Speaking of June 5th, it seems that the police authorities are determined to deny the marchers in Washington a permit to march on a roadway between the Vietnam Memorial and the Pentagon, and last we heard the Arlington county police were refusing to return phone calls from the organizers and their attorneys. This administration well knows the potential power of a visible and massive outpouring of antiwar sentiment, and they are petrified, as well they should be. Oh, what a vision I have of Clinton cowering in the White House, while, outside, tens of thousands of protesters are jeering: "Hey Hey, WJC, how many kids did you kill today?"


According to a report from Reuters, the Serbs have an early warning system that presages the arrival of NATO bombers without fail: the Belgrade zoo. About half an hour before the bombs start falling, the zoo animals start up their panicked chorus. "It's one of the strangest and most disturbing concerts you can hear anywhere," says zoo director Vuk Bojovic. "It builds up in intensity as the planes approach – only they can hear them, we can't – and when the bombs start falling it's like a choir of the insane." The war is literally driving the residents of the Belgrade zoo mad, as a female tiger turns on her own cubs, killing all four, and a large snake aborts 40 fetuses. These augurs of an evil time prefigure the chaos and brutality we have unleashed in the Balkans: having opened the Pandora's Box of Kosovar "self-determination," we should not be at all surprised at what flies out.


First out of the box was Hungarian far-right leader Istvan Csurka, who called today for Hungary to annex the Serbian province of Voivodina. Home to some 300,000 ethnic Hungarians, the northern reaches of the Serb republic were Hungarian soil before World War I, and Csurka's "Party of Hungarian Life and Justice" is now declaring that any Kosovo peace treaty must also redress Hungary's territorial claims. The party is demanding that Belgrade give up a swath of land cutting 36 miles into Yugoslavia, from the Hungarian border to a line drawn by the Yugoslav towns of Sombor, Vrbas, Srborban, Novi Becej and Kikina. The Balkans are full of irredentists, each with their ancient grievances and claims, who will now be demanding NATO's services: not only the Hungarians in Serbia, but the Albanians in Macedonia, the Bulgarians in Greek Thrace, the Hungarians forced to lived under Romanian rulers, and on and on. In the name of fighting Serbian nationalism, the NATO-crats have unleashed at least a dozen other destabilizing nationalist movements in the region and guaranteed that their "peacekeeping" mission will never end. But this, of course, is just a coincidence.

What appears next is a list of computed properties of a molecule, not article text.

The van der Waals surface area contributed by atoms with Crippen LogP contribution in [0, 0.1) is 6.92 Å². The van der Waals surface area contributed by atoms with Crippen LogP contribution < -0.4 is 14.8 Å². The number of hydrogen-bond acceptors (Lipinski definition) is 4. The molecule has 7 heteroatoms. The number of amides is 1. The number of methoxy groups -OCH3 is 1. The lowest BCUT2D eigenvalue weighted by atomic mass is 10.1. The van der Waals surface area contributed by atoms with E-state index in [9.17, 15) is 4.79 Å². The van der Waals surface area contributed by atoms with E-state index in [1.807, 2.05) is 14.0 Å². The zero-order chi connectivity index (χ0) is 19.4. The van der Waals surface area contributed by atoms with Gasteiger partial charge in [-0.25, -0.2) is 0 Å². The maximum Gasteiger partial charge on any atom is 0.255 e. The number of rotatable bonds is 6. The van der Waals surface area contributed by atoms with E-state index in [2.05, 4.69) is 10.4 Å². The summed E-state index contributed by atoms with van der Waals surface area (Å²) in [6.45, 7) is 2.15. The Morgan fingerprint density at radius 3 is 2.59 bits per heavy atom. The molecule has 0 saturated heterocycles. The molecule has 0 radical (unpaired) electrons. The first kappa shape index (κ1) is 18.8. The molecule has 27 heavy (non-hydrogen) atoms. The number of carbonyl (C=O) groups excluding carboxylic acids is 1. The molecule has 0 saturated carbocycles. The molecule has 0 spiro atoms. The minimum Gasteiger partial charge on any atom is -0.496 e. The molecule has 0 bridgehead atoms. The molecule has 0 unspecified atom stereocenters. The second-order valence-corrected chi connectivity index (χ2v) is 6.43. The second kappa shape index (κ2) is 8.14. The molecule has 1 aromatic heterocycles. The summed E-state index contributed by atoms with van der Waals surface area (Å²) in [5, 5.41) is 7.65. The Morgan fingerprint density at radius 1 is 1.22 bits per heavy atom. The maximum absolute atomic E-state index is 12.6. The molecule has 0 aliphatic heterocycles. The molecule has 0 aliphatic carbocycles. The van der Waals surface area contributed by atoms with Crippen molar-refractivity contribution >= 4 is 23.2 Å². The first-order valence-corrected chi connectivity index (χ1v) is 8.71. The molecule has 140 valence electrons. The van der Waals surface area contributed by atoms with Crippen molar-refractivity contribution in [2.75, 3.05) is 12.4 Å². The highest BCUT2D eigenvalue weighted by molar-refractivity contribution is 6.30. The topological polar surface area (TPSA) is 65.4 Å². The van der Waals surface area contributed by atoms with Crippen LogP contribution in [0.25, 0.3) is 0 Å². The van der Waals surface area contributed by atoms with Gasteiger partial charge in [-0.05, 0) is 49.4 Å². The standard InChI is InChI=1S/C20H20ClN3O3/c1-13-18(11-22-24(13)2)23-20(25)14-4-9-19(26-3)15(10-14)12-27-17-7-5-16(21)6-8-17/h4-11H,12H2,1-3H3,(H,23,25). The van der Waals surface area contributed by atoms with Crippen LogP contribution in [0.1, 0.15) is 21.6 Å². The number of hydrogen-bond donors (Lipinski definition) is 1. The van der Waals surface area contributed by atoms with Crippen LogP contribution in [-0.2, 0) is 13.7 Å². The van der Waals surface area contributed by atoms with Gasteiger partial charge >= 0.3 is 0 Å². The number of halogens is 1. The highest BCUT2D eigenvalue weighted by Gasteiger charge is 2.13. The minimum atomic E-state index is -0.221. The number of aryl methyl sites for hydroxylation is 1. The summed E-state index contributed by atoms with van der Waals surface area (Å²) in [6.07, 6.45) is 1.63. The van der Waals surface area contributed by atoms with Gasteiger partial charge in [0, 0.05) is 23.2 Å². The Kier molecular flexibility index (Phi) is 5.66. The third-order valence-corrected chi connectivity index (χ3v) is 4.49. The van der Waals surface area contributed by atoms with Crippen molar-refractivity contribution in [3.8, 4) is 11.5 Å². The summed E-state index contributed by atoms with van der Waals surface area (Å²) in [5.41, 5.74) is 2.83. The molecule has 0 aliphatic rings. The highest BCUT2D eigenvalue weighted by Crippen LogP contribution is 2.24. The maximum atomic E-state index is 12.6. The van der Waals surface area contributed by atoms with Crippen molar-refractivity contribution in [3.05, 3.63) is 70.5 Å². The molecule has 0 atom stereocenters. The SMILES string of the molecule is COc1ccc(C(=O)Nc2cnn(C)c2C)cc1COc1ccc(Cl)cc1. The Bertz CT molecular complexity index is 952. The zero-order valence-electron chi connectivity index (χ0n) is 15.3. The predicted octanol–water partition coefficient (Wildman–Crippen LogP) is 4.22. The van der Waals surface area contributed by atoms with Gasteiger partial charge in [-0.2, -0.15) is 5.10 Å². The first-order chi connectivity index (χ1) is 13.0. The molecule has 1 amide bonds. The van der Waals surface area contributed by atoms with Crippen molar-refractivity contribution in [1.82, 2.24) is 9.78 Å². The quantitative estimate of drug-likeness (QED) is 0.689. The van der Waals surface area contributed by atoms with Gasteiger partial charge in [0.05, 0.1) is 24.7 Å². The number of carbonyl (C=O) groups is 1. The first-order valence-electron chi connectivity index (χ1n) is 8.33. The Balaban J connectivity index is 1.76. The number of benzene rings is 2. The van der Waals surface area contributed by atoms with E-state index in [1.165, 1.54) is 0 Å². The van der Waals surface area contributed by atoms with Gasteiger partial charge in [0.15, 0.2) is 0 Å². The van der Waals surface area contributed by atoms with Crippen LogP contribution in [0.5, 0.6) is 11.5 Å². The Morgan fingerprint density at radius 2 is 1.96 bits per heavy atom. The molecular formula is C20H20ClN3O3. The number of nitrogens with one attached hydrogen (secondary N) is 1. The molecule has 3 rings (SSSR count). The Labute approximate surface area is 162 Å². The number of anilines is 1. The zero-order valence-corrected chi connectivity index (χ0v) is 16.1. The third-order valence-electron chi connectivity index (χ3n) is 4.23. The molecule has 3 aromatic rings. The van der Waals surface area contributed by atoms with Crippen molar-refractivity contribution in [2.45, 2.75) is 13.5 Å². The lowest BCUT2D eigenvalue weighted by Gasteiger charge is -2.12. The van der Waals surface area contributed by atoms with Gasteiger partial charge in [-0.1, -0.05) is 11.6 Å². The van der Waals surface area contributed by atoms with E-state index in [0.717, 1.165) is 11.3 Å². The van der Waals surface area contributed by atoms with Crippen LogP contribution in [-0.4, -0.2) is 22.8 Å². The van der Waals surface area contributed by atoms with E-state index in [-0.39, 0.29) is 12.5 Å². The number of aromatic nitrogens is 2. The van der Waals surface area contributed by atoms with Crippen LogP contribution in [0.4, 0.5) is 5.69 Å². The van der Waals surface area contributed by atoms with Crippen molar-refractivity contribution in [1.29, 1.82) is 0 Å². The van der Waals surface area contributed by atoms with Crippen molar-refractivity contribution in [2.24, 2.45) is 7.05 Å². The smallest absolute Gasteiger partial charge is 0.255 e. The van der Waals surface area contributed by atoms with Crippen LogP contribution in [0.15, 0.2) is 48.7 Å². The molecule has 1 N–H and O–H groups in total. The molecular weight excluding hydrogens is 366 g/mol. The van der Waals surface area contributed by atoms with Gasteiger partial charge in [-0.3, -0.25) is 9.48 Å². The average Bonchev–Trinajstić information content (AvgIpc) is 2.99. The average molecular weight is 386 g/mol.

When the Seljuk Turks and their Ottoman successors came charging out of the Asian steppes and swept everything before them, they humbled old Constantinople, desecrated the Church of Sancta Sophia by turning it into a mosque, and poured across the Bosphorus, threatening Europe. They reached the gates of Vienna, but were driven back. They ravaged the Balkans, enslaving the Serbs and all the Christian peoples of the region: their rule was renown for its cruelty, and it wasn't until modern times that the Ottoman tyranny was finally broken. Yet now NATO seems intent on their return; this week a top Turkish commander announced that the Turkish armed forces would join in the occupation force, and reveled in the prospect of a NATO invasion: "There may be a land operation," exulted Turkish air force chief Ilhan Kilic. "and we, as member of the alliance, may join in." Join in the plunder, that is, as Serbia's enemies' pile on, each tearing off a piece of territory, like vultures picking at the still-living body of a fallen warrior. Will the Serbs once again have to defend their homeland against the Turkic conquerors, this time with NATO's warplanes raining death from above? If the air war has demoralized the Serbian people and sapped their will to fight, as the NATO-crats claim – and I don't believe it for a moment, but let us just say, for the sake of argument that they are right – then General Kilic has given them a real reason to fight, an incentive more powerful than anything Milosevic's propagandists could come up with.

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Past Diaries

Justin Raimondo is the editorial director of He is also the author of Reclaiming the American Right: The Lost Legacy of the Conservative Movement (with an Introduction by Patrick J. Buchanan), (1993), and Into the Bosnian Quagmire: The Case Against US Intervention in the Balkans (1996). He is an Adjunct Scholar with the Ludwig von Mises Institute, in Auburn, Alabama, a Senior Fellow at the Center for Libertarian Studies, and writes frequently for Chronicles: A Magazine of American Culture. He is the author of An Enemy of the State: The Life of Murray N. Rothbard (forthcoming from Prometheus Books).